Male birth control

There have been a number of articles lately about a study on male birth control having been halted because men couldn’t handle the side effects that women on birth control deal with every day. Some examples of the story are here and here.

There’s a lot to unpack here.

Men have, for a long time, left the responsibility for birth control and safe sex, generally, to women. In fact, I have read/heard far too many stories of men not only shirking this responsibility, but trying to sabotage it, particularly around the use of condoms, because condoms ‘don’t feel good.’

Because this is about birth control, we will leave the discussion about STIs for another time.

Of course, in the case of pregnancy, the responsibility for whether or not to remain pregnant, give birth, and put the baby up for adoption or raise it, ultimately falls to the woman as well. The men can (and too often do) back out at any point, especially if they didn’t want a baby.

So, if a man does not want a baby and is not prepared to take responsibility for one if he has sex with someone who gets pregnant and decides to stay pregnant, it stands to reason that he might be invested in doing what he can to take responsibility for there not being any unwanted pregnancies.

But….

Researchers have been working on developing male birth control for some time now and a recent study was halted because 20 of the 320 men in the study withdrew.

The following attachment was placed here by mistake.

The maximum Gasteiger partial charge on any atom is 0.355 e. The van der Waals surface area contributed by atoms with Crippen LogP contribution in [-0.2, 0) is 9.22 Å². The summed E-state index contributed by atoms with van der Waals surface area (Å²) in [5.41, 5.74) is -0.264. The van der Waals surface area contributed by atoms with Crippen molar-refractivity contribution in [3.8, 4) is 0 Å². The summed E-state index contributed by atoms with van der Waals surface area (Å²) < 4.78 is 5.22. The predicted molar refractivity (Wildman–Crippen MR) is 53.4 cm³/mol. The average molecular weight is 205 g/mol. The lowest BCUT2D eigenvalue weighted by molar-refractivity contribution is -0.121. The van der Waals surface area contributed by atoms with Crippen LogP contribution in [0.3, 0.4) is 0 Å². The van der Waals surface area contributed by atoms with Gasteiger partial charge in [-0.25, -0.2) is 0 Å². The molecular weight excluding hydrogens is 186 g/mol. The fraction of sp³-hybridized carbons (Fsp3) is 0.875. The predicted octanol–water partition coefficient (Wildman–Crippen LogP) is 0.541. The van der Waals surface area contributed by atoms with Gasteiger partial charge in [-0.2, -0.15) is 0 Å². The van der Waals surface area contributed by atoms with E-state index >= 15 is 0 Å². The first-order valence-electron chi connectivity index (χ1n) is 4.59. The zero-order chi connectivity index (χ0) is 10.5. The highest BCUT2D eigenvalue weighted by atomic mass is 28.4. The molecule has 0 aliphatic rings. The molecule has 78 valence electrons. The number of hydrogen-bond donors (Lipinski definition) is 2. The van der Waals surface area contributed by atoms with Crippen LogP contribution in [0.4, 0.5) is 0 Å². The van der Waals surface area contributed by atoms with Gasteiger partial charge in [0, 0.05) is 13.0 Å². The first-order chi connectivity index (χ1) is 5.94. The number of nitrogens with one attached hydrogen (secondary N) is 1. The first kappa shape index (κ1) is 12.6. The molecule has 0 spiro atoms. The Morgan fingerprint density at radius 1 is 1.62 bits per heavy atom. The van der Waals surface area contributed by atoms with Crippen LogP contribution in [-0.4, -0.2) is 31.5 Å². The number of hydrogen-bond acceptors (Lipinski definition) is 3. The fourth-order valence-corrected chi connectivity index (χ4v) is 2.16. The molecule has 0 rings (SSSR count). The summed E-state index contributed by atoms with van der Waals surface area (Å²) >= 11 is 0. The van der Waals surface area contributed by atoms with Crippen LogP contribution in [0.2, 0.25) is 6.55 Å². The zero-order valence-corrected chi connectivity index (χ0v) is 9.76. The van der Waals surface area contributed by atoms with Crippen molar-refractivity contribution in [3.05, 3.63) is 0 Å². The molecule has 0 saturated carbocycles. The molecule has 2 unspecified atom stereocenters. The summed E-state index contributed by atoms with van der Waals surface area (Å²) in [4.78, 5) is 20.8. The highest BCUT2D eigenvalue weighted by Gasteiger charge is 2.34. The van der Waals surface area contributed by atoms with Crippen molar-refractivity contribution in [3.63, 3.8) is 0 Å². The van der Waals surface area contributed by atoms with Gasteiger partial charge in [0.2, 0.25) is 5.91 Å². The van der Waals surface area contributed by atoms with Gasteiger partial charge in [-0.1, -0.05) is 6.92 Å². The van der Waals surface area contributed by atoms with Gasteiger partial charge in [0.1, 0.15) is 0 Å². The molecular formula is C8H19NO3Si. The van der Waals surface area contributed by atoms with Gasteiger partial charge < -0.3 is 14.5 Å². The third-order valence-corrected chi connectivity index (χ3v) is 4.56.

Why did they withdraw?

The injectable drug was affecting their mood and causing acne.

I’ll repeat that.

The injectable drug was affecting their mood and causing acne.

The most common side effects of women’s birth control, you ask?

Mood changes and acne. There’s also weight gain, which is super fun, and numerous others, some potentially very serious, but mood changes and acne are two of the most common.

So, because some dudes couldn’t handle some mood changes and acne, the study’s been halted. It hasn’t been abandoned, but it’s on hold whilst the researchers do some more work to make a drug that is 96% effective and puts some of the onus on men more acceptable for the men who might actually use it.

But let’s unpack this a little bit more with this:

I couldn't find the original source, so just screen grabbed this tweet from Guerilla Feminism.
I couldn’t find the original source, so just screen grabbed this tweet from Guerilla Feminism.

Read that again if you have to. I did.

We already know that women were left out of medical research for decades, making it impossible to properly diagnose things like heart attacks, which can present very differently for women than for men. And there is still an excruciatingly common misconception that women are hypochondriacs of some magnitude or other.

Yet, when a drug was being produced specifically for women, it was not only forced upon women who could not appropriately consent to take part in the trials, but side effects were ignored, discounted, women were outright lied to about the drug, and investigation of side effects was not thorough.

This is really disgraceful on so many levels.

Meanwhile, a drug that is 96% effective but caused some men to deal with the same side effects that thousands of women deal with every day is temporarily postponed from being researched further. One can only presume that this, again and as it does in so many cases, is a result of men not only being taken more seriously but also and ultimately being valued more than women.

Who cares what women have to deal with provided men don’t have to deal with it.